The car’s suspension has been set up with comfort in mind and it does a good job of smoothing out bumps in the road. The Toyota loses points for its interior, though, and some of the plastics feel cheap compared to the materials used in rivals such as the Ford C-MAX.

Practicality & boot space

3.6 / 5

Flexible seating system makes the Verso very practical

The extra pair of seats in the boot is an option on the basic Toyota Verso Active, but comes standard on the rest of the range. They fold flat into the boot floor, and are useful if you ever have to carry two extra kids, although they’re too small for adult use. Toyota’s Easy Flat Folding system gives 32 seating combinations, and also means the Toyota’s second and third row of seats fold flat into the boot floor, leaving no lip, so it is easy to slide in heavy objects.

The middle row of seats can also slide forwards and backwards to give more or less boot space, or extra legroom. With all seven seats in use, there’s just 155 litres of boot space, which grows to 440 litres with the back row of seats folded away. Fold all of them down and you get 1,696 litres in total. That is, however, less than you get in the Ford C-MAX (1,732 litres) and the Renault Grand Scenic (2,063 litres).

As you would expect, there are plenty of storage areas including two gloveboxes, as well as cupholders, and door pockets.

Reliability & safety

4.4 / 5

Verso has a five-star safety rating and an impeccable reputation for reliability

The Toyota Verso didn’t feature in our 2014 Driver Power owner satisfaction survey, but Toyota dropped by eight places to 17th position in our manufacturer standings. The company still managed to come sixth for reliability and also fifth for running costs, but it was marked down in areas such as build quality, performance, and in-car tech.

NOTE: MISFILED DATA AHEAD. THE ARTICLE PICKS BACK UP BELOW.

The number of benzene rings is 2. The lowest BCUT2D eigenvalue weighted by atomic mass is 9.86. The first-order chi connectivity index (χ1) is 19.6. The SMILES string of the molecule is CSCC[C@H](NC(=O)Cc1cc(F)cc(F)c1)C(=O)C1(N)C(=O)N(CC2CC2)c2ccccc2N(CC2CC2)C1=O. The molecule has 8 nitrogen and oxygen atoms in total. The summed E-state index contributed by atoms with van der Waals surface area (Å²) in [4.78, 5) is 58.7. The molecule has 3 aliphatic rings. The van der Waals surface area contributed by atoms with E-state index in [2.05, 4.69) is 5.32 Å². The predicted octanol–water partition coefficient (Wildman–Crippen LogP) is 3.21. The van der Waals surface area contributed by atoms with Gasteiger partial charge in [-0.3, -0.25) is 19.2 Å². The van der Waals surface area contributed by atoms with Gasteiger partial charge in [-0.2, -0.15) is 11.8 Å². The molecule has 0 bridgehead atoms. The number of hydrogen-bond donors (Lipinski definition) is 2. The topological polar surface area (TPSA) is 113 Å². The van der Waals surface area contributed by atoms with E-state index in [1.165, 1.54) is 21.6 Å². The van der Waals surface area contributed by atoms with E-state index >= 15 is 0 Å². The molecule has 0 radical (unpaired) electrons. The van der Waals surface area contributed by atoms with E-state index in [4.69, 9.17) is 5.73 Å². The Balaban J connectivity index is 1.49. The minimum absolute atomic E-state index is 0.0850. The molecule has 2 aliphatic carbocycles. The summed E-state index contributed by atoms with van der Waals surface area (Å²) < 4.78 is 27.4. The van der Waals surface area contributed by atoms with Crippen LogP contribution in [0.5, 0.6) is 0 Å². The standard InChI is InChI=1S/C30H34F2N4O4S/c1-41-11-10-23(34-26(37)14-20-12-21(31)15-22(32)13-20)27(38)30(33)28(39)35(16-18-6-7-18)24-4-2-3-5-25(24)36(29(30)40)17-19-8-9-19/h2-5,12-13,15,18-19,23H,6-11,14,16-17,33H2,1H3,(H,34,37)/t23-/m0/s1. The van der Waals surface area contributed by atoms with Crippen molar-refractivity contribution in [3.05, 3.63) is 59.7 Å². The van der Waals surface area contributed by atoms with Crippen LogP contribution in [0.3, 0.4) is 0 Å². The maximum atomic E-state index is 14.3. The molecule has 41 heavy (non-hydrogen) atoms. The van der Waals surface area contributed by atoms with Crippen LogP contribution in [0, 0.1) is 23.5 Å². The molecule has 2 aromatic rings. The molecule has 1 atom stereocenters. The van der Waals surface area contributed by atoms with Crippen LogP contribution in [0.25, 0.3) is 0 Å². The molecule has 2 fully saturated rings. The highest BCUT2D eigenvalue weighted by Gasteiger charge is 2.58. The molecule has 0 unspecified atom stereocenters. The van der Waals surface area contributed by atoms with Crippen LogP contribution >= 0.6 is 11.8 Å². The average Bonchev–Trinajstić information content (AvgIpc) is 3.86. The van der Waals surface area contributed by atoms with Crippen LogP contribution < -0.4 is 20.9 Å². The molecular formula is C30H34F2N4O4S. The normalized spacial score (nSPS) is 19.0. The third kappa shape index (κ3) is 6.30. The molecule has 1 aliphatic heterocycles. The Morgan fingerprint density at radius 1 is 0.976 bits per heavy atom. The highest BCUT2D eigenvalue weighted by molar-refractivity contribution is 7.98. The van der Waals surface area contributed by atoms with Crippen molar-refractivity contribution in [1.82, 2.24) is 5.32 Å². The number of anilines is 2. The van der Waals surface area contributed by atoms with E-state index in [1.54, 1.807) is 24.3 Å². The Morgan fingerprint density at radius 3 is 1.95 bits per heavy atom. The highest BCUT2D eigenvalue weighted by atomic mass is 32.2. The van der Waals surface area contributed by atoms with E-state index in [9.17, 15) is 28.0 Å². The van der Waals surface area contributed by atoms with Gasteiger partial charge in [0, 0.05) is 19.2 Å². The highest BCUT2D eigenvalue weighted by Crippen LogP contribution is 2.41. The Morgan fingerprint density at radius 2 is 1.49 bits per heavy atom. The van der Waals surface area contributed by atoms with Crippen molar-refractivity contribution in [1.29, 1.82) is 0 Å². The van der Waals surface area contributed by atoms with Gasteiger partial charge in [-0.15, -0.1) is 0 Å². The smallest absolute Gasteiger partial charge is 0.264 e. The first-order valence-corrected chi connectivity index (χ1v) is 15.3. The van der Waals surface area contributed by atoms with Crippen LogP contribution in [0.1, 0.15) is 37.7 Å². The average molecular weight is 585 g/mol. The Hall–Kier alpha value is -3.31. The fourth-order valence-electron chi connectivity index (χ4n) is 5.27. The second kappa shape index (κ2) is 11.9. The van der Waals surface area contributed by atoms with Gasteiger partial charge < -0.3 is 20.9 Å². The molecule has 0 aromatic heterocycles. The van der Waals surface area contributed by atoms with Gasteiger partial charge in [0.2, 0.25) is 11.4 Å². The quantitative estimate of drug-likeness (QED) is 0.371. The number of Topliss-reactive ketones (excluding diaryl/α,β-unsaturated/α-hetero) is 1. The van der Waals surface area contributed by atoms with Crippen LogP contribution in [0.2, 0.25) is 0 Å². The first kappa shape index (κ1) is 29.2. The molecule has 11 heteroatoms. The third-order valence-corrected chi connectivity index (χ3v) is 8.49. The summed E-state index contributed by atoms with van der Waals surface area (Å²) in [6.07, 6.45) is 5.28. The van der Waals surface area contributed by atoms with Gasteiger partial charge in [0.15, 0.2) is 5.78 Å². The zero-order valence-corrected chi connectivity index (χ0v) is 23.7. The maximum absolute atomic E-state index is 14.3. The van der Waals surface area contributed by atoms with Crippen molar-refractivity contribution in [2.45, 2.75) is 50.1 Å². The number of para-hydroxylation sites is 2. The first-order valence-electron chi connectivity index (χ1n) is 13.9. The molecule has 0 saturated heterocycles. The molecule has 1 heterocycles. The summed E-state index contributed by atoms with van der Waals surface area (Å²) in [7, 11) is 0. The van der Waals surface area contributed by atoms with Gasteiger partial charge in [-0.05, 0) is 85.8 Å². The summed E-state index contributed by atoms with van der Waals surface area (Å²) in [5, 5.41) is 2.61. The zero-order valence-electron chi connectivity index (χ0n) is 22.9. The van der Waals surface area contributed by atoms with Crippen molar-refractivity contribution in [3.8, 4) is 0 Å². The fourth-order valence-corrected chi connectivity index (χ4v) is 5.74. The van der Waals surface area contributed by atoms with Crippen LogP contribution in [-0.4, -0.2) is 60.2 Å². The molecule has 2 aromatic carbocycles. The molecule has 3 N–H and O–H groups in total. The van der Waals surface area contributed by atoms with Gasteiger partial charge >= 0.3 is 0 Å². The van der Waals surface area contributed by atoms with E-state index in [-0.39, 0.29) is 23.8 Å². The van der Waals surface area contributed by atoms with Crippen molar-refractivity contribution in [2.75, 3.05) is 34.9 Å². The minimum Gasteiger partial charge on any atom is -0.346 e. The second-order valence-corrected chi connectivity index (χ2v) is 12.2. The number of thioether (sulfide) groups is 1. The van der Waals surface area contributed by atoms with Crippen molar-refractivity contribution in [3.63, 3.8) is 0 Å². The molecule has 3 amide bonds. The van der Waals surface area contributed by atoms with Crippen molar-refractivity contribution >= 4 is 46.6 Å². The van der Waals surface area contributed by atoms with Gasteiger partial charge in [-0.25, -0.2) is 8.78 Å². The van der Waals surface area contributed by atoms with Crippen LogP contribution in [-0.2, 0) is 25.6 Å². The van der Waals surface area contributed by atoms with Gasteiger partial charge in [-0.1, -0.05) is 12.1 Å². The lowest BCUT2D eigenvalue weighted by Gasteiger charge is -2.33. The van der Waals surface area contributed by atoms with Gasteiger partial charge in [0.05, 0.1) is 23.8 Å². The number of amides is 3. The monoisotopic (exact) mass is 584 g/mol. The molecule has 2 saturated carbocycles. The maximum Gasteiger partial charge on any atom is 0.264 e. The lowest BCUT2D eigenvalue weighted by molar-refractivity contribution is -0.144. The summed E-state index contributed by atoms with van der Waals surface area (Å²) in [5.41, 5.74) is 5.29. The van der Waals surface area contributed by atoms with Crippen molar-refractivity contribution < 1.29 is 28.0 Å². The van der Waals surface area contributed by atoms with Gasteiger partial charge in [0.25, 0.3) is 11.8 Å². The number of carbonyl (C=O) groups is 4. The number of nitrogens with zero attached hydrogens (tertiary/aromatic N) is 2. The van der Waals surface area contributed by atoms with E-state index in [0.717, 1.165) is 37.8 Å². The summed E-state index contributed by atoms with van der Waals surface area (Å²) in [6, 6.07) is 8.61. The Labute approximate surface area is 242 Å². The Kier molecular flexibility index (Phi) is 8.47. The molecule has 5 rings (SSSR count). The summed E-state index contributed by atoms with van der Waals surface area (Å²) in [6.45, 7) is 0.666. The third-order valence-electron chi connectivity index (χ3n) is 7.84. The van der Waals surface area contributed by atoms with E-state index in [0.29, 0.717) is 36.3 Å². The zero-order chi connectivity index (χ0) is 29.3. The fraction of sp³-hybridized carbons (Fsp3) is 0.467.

In 2010, the Verso was crash tested for safety by Euro NCAP and scored the full five stars. It gets seven airbags as standard, electronic stability control, and has a seatbelt warning buzzer that covers both the front and rear seats.

Price, value for money & options

3.0 / 5

Verso offers great value thanks to low price tag and strong resale values

The Verso can be had in three levels of spec: Active, Icon and Excel. The basic model gets daytime running lights, air-conditioning, and a four-speaker radio/CD player with steering-wheel mounted controls. Go for mid-range Icon trim and you add a rear parking camera, dual-zone climate control, cruise control, digital radio, fold-down tables for the middle row of seats, and a centrally-mounted touchscreen. Top-spec Excel models come with 17-inch alloy wheels, LED daytime running lights, keyless entry, and tinted rear windows.

Also counting in the Verso’s favour is its strong second-hand values; the Toyota should hold its value better than the Vauxhall Zafira or the Ford C-MAX.

What the others say

2.8 / 5
based on 3 reviews
3.0 / 5
"Strong residual values across the range and low company car tax make the Verso an attractive choice for fleet buyers, as well as growing families and like all Toyotas it comes with an impressive 100,000 mile five-year manufacturer warranty as standard."
5.0 / 5
"Fridge, washing machine, oven, Verso. Yes, it's got all the charm and personality of a domestic appliance…"
3.0 / 5
"The Toyota Verso isn’t the biggest or most versatile MPV, but we’d recommend it anyway providing you don't carry seven people regularly. Relaxing driving manners, competitive running costs and solid build quality all add to the Verso's appeal."
Last updated 
11 Jun 2014